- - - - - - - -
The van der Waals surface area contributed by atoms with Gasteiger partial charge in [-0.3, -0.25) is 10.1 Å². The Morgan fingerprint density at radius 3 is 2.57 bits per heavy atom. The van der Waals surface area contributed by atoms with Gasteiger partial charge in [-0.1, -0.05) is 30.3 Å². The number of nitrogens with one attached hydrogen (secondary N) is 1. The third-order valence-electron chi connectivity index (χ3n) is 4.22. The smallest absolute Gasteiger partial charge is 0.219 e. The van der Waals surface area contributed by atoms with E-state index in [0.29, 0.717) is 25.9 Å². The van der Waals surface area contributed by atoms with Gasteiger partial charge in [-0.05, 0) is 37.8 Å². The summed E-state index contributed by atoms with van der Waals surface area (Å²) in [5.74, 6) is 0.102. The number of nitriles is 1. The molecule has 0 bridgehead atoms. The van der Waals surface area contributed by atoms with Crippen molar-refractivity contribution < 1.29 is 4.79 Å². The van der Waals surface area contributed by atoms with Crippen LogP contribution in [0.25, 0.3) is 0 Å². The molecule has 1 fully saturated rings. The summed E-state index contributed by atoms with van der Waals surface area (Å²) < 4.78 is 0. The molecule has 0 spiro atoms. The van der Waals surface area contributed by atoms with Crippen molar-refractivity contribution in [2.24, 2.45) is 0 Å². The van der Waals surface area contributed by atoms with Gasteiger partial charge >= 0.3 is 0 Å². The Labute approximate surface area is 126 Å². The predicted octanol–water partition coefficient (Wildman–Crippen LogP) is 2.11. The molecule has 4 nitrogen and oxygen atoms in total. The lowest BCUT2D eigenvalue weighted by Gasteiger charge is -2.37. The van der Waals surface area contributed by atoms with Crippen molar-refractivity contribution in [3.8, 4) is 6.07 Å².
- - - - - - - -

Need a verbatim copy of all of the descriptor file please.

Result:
The van der Waals surface area contributed by atoms with Gasteiger partial charge in [-0.3, -0.25) is 10.1 Å². The Morgan fingerprint density at radius 3 is 2.57 bits per heavy atom. The van der Waals surface area contributed by atoms with Gasteiger partial charge in [-0.1, -0.05) is 30.3 Å². The number of nitrogens with one attached hydrogen (secondary N) is 1. The third-order valence-electron chi connectivity index (χ3n) is 4.22. The smallest absolute Gasteiger partial charge is 0.219 e. The van der Waals surface area contributed by atoms with E-state index in [0.29, 0.717) is 25.9 Å². The van der Waals surface area contributed by atoms with Gasteiger partial charge in [-0.05, 0) is 37.8 Å². The summed E-state index contributed by atoms with van der Waals surface area (Å²) in [5.74, 6) is 0.102. The number of nitriles is 1. The molecule has 0 bridgehead atoms. The van der Waals surface area contributed by atoms with Crippen molar-refractivity contribution < 1.29 is 4.79 Å². The van der Waals surface area contributed by atoms with Crippen LogP contribution in [0.25, 0.3) is 0 Å². The molecule has 1 fully saturated rings. The summed E-state index contributed by atoms with van der Waals surface area (Å²) < 4.78 is 0. The molecule has 0 spiro atoms. The van der Waals surface area contributed by atoms with Crippen molar-refractivity contribution in [2.24, 2.45) is 0 Å². The van der Waals surface area contributed by atoms with Gasteiger partial charge >= 0.3 is 0 Å². The Labute approximate surface area is 126 Å². The predicted octanol–water partition coefficient (Wildman–Crippen LogP) is 2.11. The molecule has 4 nitrogen and oxygen atoms in total. The lowest BCUT2D eigenvalue weighted by Gasteiger charge is -2.37. The van der Waals surface area contributed by atoms with Crippen molar-refractivity contribution in [3.8, 4) is 6.07 Å².